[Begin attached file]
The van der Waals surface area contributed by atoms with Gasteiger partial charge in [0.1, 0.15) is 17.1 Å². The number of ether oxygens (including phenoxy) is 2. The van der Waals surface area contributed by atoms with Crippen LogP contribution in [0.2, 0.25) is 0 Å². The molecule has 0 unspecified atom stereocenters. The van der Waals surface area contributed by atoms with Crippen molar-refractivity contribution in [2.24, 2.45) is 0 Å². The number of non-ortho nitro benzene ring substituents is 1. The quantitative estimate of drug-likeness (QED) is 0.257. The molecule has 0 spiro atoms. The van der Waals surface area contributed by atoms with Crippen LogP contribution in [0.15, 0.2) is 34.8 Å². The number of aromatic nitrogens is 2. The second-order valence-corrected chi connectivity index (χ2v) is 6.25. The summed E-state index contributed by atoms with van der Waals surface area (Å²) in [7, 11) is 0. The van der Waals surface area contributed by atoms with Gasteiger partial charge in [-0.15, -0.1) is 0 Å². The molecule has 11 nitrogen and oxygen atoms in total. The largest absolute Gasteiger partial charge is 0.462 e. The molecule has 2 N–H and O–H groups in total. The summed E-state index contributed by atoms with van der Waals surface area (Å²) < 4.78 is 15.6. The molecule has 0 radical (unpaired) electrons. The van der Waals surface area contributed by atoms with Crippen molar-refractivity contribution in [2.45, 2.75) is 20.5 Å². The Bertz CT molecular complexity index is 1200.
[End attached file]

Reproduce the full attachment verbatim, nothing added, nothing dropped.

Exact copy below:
The van der Waals surface area contributed by atoms with Gasteiger partial charge in [0.1, 0.15) is 17.1 Å². The number of ether oxygens (including phenoxy) is 2. The van der Waals surface area contributed by atoms with Crippen LogP contribution in [0.2, 0.25) is 0 Å². The molecule has 0 unspecified atom stereocenters. The van der Waals surface area contributed by atoms with Crippen molar-refractivity contribution in [2.24, 2.45) is 0 Å². The number of non-ortho nitro benzene ring substituents is 1. The quantitative estimate of drug-likeness (QED) is 0.257. The molecule has 0 spiro atoms. The van der Waals surface area contributed by atoms with Crippen LogP contribution in [0.15, 0.2) is 34.8 Å². The number of aromatic nitrogens is 2. The second-order valence-corrected chi connectivity index (χ2v) is 6.25. The summed E-state index contributed by atoms with van der Waals surface area (Å²) in [7, 11) is 0. The van der Waals surface area contributed by atoms with Gasteiger partial charge in [-0.15, -0.1) is 0 Å². The molecule has 11 nitrogen and oxygen atoms in total. The largest absolute Gasteiger partial charge is 0.462 e. The molecule has 2 N–H and O–H groups in total. The summed E-state index contributed by atoms with van der Waals surface area (Å²) < 4.78 is 15.6. The molecule has 0 radical (unpaired) electrons. The van der Waals surface area contributed by atoms with Crippen molar-refractivity contribution in [2.45, 2.75) is 20.5 Å². The Bertz CT molecular complexity index is 1200.